VOD film review: Sicario
Ivan Radford | On 03, Feb 2016
Director: Denis Villeneuve
Cast: Emily Blunt, Josh Brolin, Benicio Del Toro
Blistering is a word that’s used all too often for modern action flicks. Sicario more than earns it.
Denis Villeneuve’s thriller follows an FBI agent who finds herself recruited by a US task force to fight in the war against drugs. The plan? Extradite one guy, so that he ends up flushing out the man at the top of the chain. It’s exactly the kind of thing you’d expect from a Michael Mann film 10 years ago – but Villeneuve takes that style and gives it an added modern punch.
Where the Heat director might have given us a tale of an existential loner, probably a man, fighting an enemy with single-minded resolve, our hero here is Emily Blunt’s Kate Macer, and she questions everything around her, from Josh Brolin’s senior agent, Matt, to enigmatic consultant Alejandro (Del Toro). The black and white of action cinema past is long gone. In its place? A sea of possible corruption and stoney-faced officials; Miami Vice filtered through the post-9/11 lens of Zero Dark Thirty.
The tone is set by a thrilling opening sequence, which sees Kate and her team raid a home – by driving a truck through the wall. There’s a gripping immediacy to it, which makes it clear that today’s good guys will go to any extremes to get the bad guys. Villeneuve highlights those shades of grey with splatters of blood in a string of impeccably crafted set pieces: a night-time patrol is so black it looks unnervingly alien, while a central segment on a motorway is a contender for the tensest traffic jam in cinema history. Car chases? Who needs car chases?
The violence, though, is never gratuitous, as the script smartly drives suspense from the suspicious supporting cast. Superb turns from Jon Bernthal and Psychoville’s Daniel Kaluuya (a British star whose rise deserves more attention) flesh out the ensemble, filling every exchange with uncertainty. Del Toro and Brolin provide a manly grounding presence, one a brick wall and the other menacingly hard to read, but Blunt is better than both. After Edge of Tomorrow, she again proves herself to be an action lead with real charisma, spending the whole runtime racing to understand what’s going on without her lack of knowledge becoming a weakness.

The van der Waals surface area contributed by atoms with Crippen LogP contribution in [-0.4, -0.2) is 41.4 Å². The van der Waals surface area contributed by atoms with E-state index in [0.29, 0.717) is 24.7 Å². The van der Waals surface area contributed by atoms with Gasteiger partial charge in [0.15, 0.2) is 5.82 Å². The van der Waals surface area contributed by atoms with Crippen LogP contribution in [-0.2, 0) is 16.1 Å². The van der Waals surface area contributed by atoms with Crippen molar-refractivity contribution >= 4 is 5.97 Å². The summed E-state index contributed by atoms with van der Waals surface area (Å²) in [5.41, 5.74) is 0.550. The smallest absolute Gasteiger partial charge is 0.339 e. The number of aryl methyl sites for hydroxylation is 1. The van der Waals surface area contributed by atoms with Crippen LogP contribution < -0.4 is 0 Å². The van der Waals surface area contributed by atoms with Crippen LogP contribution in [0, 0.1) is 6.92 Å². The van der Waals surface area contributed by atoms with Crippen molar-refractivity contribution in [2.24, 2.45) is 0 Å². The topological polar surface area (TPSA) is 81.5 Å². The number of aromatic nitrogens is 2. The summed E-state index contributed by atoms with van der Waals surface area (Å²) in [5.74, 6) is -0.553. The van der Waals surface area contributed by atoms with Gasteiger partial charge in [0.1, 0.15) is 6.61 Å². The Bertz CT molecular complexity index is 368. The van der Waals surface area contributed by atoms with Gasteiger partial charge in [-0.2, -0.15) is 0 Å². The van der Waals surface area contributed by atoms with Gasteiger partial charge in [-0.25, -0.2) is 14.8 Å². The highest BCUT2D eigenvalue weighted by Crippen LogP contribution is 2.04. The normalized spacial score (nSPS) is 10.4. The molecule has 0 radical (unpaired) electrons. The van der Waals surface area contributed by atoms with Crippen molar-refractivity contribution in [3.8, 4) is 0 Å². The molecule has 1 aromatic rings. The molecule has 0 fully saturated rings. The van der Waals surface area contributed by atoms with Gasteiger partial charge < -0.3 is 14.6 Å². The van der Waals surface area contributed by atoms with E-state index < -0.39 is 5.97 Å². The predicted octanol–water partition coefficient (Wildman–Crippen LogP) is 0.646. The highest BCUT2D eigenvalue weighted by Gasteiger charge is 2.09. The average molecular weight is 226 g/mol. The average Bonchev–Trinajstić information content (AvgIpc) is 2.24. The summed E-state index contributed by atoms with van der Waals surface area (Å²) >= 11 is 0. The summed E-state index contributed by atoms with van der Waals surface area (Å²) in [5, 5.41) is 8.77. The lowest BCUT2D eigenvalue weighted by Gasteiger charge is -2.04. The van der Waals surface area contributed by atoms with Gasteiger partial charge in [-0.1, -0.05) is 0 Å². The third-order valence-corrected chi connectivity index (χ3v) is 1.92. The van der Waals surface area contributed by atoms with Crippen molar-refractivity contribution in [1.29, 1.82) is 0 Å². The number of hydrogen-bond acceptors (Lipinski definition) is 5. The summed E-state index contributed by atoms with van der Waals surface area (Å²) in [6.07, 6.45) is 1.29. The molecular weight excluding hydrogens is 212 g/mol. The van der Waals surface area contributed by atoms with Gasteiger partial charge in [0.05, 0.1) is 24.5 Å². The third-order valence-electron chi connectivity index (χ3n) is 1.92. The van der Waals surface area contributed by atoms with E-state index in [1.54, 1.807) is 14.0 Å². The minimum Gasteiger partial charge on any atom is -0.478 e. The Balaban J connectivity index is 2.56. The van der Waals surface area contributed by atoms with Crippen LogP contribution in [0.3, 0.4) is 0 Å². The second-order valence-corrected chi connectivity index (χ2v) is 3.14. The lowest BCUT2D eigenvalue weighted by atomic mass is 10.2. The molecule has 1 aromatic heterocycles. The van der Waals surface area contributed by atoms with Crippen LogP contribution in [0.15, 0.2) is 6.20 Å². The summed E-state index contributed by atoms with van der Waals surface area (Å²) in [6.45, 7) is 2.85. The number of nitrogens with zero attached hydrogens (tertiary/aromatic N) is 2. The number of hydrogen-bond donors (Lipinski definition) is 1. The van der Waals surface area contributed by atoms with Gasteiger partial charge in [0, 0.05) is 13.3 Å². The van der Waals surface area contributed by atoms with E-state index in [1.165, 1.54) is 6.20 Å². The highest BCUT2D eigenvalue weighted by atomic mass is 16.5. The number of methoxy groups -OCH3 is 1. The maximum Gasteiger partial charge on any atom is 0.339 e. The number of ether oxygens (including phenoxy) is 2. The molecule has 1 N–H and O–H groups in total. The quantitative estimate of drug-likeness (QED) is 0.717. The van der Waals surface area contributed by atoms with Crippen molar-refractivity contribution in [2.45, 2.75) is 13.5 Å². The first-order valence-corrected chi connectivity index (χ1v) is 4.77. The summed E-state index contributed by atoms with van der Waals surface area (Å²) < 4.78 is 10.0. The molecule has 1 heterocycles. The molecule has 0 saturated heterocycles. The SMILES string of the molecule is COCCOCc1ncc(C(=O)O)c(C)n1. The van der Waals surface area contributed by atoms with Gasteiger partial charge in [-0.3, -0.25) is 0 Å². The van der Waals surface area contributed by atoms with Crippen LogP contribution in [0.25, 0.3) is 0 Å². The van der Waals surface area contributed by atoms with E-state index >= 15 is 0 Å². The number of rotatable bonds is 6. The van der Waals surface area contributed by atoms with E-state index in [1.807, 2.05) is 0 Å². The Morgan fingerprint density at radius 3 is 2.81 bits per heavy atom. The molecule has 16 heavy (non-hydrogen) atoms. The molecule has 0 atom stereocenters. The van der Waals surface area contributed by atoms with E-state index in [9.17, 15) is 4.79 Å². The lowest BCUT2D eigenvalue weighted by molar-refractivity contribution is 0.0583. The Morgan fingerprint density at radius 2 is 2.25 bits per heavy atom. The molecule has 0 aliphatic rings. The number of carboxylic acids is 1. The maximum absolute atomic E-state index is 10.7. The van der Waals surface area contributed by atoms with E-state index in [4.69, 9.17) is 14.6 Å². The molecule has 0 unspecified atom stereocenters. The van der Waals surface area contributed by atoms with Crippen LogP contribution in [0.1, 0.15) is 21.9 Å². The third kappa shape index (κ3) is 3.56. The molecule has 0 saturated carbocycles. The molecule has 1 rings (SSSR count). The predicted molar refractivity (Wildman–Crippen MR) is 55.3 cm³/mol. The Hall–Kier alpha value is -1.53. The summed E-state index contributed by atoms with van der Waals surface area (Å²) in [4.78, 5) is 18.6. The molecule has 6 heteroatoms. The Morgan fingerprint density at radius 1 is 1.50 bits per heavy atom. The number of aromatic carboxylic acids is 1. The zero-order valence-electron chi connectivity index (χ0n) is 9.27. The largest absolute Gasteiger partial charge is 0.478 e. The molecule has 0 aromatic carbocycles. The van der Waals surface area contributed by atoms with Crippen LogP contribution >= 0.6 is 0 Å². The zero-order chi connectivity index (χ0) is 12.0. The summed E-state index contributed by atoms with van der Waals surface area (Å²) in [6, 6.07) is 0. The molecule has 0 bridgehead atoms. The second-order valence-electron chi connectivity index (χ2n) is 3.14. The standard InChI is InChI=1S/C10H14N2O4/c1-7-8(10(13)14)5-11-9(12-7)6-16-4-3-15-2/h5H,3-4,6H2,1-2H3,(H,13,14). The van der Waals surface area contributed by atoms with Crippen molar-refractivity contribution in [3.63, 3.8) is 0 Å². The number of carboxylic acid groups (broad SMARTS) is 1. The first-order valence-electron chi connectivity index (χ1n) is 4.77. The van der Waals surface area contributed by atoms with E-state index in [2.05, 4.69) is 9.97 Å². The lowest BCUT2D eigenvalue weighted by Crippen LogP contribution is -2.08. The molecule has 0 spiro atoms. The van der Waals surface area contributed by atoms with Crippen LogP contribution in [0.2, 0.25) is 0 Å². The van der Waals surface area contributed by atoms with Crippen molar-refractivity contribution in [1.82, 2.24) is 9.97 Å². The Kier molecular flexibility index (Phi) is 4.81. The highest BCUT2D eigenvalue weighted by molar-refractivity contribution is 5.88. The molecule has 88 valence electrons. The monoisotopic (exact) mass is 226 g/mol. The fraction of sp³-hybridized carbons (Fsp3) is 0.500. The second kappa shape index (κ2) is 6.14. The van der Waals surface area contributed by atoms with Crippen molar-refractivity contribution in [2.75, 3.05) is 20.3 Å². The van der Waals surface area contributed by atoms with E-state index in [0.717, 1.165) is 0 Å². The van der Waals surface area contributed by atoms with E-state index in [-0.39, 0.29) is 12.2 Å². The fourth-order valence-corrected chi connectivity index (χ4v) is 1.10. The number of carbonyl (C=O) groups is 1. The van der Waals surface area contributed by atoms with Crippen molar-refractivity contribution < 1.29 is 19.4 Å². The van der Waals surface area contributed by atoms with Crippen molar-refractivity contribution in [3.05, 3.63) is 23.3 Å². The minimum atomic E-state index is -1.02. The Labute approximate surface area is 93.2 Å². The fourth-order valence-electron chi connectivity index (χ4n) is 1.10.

A delightfully oppressive score from Jóhann Jóhannson – all ear-jangling drums and strings – is matched by the movie’s stellar visuals. Legendary DoP Roger Deakins shoots events with an epic widescreen frame that gives weight to the intense close-ups of Blunt, Brolin and – as the plot unravels – Benicio. All the while, the saturated landscapes and shootouts brutally blur the line between justice and revenge, between criminals and criminal investigation. Corpses are stashed in walls. Killers dance in clubs. Cartels lurk in plain sight. Pressing ahead at a non-stop pace, the ruthlessness itself becomes part of the film’s overriding character – a breathtaking, pulse-pounding ride through moral ambiguity. Sicario isn’t just blistering. It has blisters on its blisters.